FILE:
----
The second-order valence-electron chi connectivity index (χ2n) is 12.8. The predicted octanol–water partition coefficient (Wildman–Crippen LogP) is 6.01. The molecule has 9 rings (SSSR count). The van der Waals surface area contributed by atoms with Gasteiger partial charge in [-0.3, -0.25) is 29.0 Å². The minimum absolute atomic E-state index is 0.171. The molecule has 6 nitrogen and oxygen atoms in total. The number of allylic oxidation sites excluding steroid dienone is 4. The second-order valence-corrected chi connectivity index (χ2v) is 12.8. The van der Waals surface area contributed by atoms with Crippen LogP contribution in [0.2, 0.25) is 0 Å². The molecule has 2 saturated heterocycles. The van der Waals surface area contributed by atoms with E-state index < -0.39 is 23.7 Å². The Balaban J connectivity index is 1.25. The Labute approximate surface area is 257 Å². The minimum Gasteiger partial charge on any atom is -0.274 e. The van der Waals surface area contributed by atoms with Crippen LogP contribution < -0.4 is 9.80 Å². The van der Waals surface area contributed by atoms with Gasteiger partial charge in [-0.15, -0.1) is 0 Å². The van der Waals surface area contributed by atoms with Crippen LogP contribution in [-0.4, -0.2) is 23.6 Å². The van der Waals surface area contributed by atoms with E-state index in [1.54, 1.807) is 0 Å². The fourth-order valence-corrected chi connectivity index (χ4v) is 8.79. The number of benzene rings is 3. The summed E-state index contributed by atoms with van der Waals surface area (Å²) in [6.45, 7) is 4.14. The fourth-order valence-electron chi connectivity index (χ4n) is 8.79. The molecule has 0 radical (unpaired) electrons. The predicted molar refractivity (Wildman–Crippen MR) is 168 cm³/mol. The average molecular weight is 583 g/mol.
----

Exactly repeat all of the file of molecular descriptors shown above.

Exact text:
The second-order valence-electron chi connectivity index (χ2n) is 12.8. The predicted octanol–water partition coefficient (Wildman–Crippen LogP) is 6.01. The molecule has 9 rings (SSSR count). The van der Waals surface area contributed by atoms with Gasteiger partial charge in [-0.3, -0.25) is 29.0 Å². The minimum absolute atomic E-state index is 0.171. The molecule has 6 nitrogen and oxygen atoms in total. The number of allylic oxidation sites excluding steroid dienone is 4. The second-order valence-corrected chi connectivity index (χ2v) is 12.8. The van der Waals surface area contributed by atoms with Crippen LogP contribution in [0.2, 0.25) is 0 Å². The molecule has 2 saturated heterocycles. The van der Waals surface area contributed by atoms with E-state index < -0.39 is 23.7 Å². The Balaban J connectivity index is 1.25. The Labute approximate surface area is 257 Å². The minimum Gasteiger partial charge on any atom is -0.274 e. The van der Waals surface area contributed by atoms with Crippen LogP contribution < -0.4 is 9.80 Å². The van der Waals surface area contributed by atoms with Gasteiger partial charge in [-0.15, -0.1) is 0 Å². The van der Waals surface area contributed by atoms with Crippen LogP contribution in [-0.4, -0.2) is 23.6 Å². The van der Waals surface area contributed by atoms with E-state index in [1.54, 1.807) is 0 Å². The fourth-order valence-corrected chi connectivity index (χ4v) is 8.79. The number of benzene rings is 3. The summed E-state index contributed by atoms with van der Waals surface area (Å²) in [6.45, 7) is 4.14. The fourth-order valence-electron chi connectivity index (χ4n) is 8.79. The molecule has 0 radical (unpaired) electrons. The predicted molar refractivity (Wildman–Crippen MR) is 168 cm³/mol. The average molecular weight is 583 g/mol.